Back in September President Obama had U.S. citizen Anwar al-Awlaki assassinated. When pressed on the legality of using "targeted killing" against a U.S. citizen without first providing due process, the Most Transparent Administration in History™ clammed up. Eventually word leaked that White House and DOJ lawyers had written a memo justifying the assassination. The memo was "secret."
In October Charlie Savage of The New York Times convinced someone in the Obama administration to describe the memo to him:
The secret document provided the justification for acting despite an executive order banning assassinations, a federal law against murder, protections in the Bill of Rights and various strictures of the international laws of war, according to people familiar with the analysis. The memo, however, was narrowly drawn to the specifics of Mr. Awlaki's case and did not establish a broad new legal doctrine to permit the targeted killing of any Americans believed to pose a terrorist threat.
The Obama administration has refused to acknowledge or discuss its role in the drone strike that killed Mr. Awlaki last month and that technically remains a covert operation. The government has also resisted growing calls that it provide a detailed public explanation of why officials deemed it lawful to kill an American citizen, setting a precedent that scholars, rights activists and others say has raised concerns about the rule of law and civil liberties.
But the document that laid out the administration's justification — a roughly 50-page memorandum by the Justice Department's Office of Legal Counsel, completed around June 2010 — was described on the condition of anonymity by people who have read it.
The legal analysis, in essence, concluded that Mr. Awlaki could be legally killed, if it was not feasible to capture him, because intelligence agencies said he was taking part in the war between the United States and Al Qaeda and posed a significant threat to Americans, as well as because Yemeni authorities were unable or unwilling to stop him.
The memorandum, which was written more than a year before Mr. Awlaki was killed, does not independently analyze the quality of the evidence against him.
That story has become, in part, the basis for a lawsuit Savage and the Times have filed against the DOJ for not disclosing the memo that justifies al-Awlaki's assassination. The lawsuit, which Savage posted online today, "seek[s] the production of agency records improperly withheld by the United States Department of Justice in response to requests properly made by Plaintiffs." While Savage and the Times don't know how many documents exist, Savage's contact in the administration revealed to him that "there exists at least one legal memorandum detailing the legal analysis justifying the government's use of targeted killing."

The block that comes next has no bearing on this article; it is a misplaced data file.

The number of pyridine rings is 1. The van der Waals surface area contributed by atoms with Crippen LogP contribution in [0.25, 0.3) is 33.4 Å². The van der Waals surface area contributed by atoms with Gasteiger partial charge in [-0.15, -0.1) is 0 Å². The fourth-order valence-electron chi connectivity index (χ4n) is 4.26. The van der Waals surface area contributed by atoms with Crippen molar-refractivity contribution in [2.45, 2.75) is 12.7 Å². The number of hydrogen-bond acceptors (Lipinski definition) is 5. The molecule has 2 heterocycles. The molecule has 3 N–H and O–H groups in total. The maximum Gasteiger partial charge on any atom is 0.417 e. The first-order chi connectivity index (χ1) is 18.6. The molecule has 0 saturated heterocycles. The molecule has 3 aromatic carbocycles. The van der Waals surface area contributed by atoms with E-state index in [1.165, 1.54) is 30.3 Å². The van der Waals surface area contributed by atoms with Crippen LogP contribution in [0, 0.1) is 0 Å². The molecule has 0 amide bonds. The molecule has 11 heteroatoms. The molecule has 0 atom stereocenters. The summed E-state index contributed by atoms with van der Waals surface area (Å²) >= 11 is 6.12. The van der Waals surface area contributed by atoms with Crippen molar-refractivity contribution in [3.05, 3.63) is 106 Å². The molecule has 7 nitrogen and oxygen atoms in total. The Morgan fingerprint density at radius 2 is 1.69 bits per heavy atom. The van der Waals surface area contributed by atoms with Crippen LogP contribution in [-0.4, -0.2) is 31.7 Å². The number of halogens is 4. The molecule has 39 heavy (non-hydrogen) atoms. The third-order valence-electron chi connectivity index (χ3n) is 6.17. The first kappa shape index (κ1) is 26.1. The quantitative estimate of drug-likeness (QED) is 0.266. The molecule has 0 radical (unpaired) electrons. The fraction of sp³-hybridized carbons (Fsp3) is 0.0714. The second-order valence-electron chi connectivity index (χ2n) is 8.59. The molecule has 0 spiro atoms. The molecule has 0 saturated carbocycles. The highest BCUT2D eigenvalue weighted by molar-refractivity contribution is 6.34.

More excerpts from the lawsuit:
4.) Given the questions surrounding the legality of the practice under both U.S. and international law, notable legal scholars, human rights activists, and current and former government officials have called for the government to disclose its legal analysis justifying the use of targeted lethal force, especially as it applies to American citizens.
5.) For example, the former legal adviser to the United States Department of State in the Bush administration, John Bellinger, has argued that it is "important to domestic audiences and international audiences for the Administration to explain how the targeting and killing of an American complies with applicable constitutional standards."
6.) To date, the government has not offered a thorough and transparent legal analysis of the issue of targeted killing. Instead, several government officials have made statements broadly asserting the legality of such actions in a conclusory fashion.
Even if The New York Times and Savage win their suit, there is a chance the Obama administration will not comply with the ruling. In spring 2009 Obama refused to comply with a U.S. Court of Appeals decision ordering the Pentagon to release photos of detainees captured in Iraq and Afghanistan. The fate of the photos had been in limbo since the American Civil Liberties Union filed a FOIA suit against the Bush administration in 2006. When the court ordered in April 2009 that the pictures had to be released, Obama initially said he would comply, but three weeks later he changed his mind, saying, "The most direct consequence of releasing them would be to further inflame anti-American opinion, and to put our troops in greater danger." In October of 2009, despite his promise not to withhold information based on "speculative or abstract fears," Obama signed hastily written, bipartisan legislation prohibiting the release of the photos. There's every reason for him to do it again with the al-Awlaki memo.